Instead, we had to settle for a few photos of Parker Dam, a peek at Lake Havasu on the other side, a few informative Bureau of Reclamation signs and some shots of the Colorado downriver.
Viewing spots along the dam where you could get a good look at Lake Havasu are now closed to the public for security reasons, another sad reminder of the age we live in.
From a Wild River to a Desert Garden
Before the Hoover and Parker Dams were built nearly eighty years ago, the Colorado was one of the wildest, most unpredictable and dangerous rivers in North America, draining seven US states and two Mexican states. It simultaneously provided the water of life, and the means of sudden death and catastrophe, for practically every living thing throughout the southwest. Its wild nature would have precluded a recreational park like Buckskin Mountain, but today, the Colorado has been tamed by fifteen dams along its main stem, along with hundreds more on its many tributaries.
In addition to its primary attraction as a recreational water park, Buckskin Mountain features interesting interpretive features for visitors, including a Cactus Garden and sanctuary for a Desert Tortoise! We stopped by on our way out of the park to see both, but the Desert Tortoise was wisely avoiding the heat of the day.
If you visit Buckskin Mountain, be sure to look for the Tortoise around sundown when he’s likely to come out of hiding… but don’t get too close to the cacti!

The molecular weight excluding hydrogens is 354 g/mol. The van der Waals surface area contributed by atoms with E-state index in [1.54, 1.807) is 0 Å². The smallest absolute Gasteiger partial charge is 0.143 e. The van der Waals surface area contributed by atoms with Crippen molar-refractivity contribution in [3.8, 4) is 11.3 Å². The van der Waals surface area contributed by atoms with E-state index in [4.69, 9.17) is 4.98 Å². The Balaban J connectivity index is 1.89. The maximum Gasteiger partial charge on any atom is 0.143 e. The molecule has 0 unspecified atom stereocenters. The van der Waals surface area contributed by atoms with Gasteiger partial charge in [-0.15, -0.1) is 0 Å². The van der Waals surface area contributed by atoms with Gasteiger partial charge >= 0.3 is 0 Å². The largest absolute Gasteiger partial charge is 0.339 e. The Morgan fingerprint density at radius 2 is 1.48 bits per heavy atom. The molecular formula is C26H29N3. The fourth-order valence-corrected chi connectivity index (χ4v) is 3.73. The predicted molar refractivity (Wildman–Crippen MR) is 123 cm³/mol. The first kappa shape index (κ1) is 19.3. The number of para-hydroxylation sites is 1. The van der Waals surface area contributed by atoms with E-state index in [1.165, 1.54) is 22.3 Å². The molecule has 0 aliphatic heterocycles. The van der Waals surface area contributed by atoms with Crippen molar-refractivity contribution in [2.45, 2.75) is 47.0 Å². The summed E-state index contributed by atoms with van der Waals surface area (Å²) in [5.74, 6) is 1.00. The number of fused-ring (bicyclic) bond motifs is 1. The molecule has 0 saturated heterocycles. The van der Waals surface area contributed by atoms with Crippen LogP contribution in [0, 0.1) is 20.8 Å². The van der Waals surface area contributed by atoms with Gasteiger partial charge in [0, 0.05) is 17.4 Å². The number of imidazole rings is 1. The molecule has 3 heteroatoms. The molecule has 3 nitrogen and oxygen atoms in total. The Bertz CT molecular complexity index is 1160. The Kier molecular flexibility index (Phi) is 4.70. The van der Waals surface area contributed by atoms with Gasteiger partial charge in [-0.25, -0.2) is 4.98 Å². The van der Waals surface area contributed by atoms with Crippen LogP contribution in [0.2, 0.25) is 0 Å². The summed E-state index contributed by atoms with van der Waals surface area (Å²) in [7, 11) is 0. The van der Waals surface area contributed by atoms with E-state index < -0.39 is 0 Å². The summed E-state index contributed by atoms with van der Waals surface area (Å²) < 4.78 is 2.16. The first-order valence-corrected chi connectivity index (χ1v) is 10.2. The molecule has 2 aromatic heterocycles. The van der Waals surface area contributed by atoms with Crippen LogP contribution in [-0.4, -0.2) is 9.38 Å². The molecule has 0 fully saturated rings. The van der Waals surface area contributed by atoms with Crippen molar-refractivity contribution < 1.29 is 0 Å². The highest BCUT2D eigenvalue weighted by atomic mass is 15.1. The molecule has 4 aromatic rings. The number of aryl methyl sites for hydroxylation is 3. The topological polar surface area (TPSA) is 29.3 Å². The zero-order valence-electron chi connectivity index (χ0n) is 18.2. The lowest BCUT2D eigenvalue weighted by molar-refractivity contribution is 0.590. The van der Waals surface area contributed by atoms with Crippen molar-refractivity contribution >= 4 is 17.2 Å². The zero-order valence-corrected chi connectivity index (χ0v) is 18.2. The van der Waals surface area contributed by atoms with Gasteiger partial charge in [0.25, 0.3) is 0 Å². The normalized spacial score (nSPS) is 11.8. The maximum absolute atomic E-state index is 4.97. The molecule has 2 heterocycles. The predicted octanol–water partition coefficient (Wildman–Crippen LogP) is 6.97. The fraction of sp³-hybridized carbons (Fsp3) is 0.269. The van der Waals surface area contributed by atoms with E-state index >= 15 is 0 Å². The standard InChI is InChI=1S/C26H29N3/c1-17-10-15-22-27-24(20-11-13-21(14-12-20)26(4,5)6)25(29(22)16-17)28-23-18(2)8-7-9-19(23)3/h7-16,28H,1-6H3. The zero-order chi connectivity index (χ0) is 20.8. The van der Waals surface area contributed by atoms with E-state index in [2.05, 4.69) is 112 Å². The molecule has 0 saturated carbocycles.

Rest Stop, Pit Stop or Destination
We’ve traveled across the country from coast to coast fifteen times since 2008, so we’re no strangers to crossing the California-Arizona border, but we’ve actually camped on the Colorado River only twice. Last year, we stayed at Mayflower Regional Park for an overnight stop on our way to New York.
For this trip around the Southwest, we had a few destinations in Arizona, but still needed to make some overnight stops along the way. Since we wanted to reconnect with Ranger Marlo, we decided to stay two nights at Buckskin Mountain.
Our findings: whether you need an overnight stop on the way to somewhere else, or you want to make the Colorado River your “vacation destination,” you won’t go wrong choosing Buckskin Mountain State Park. There’s plenty to see and do, both at the park and in the area.
And while you’re there at Buckskin, be sure to ask for Ranger Marlo… and tell her Cookie the Travelin’ Dog sent you!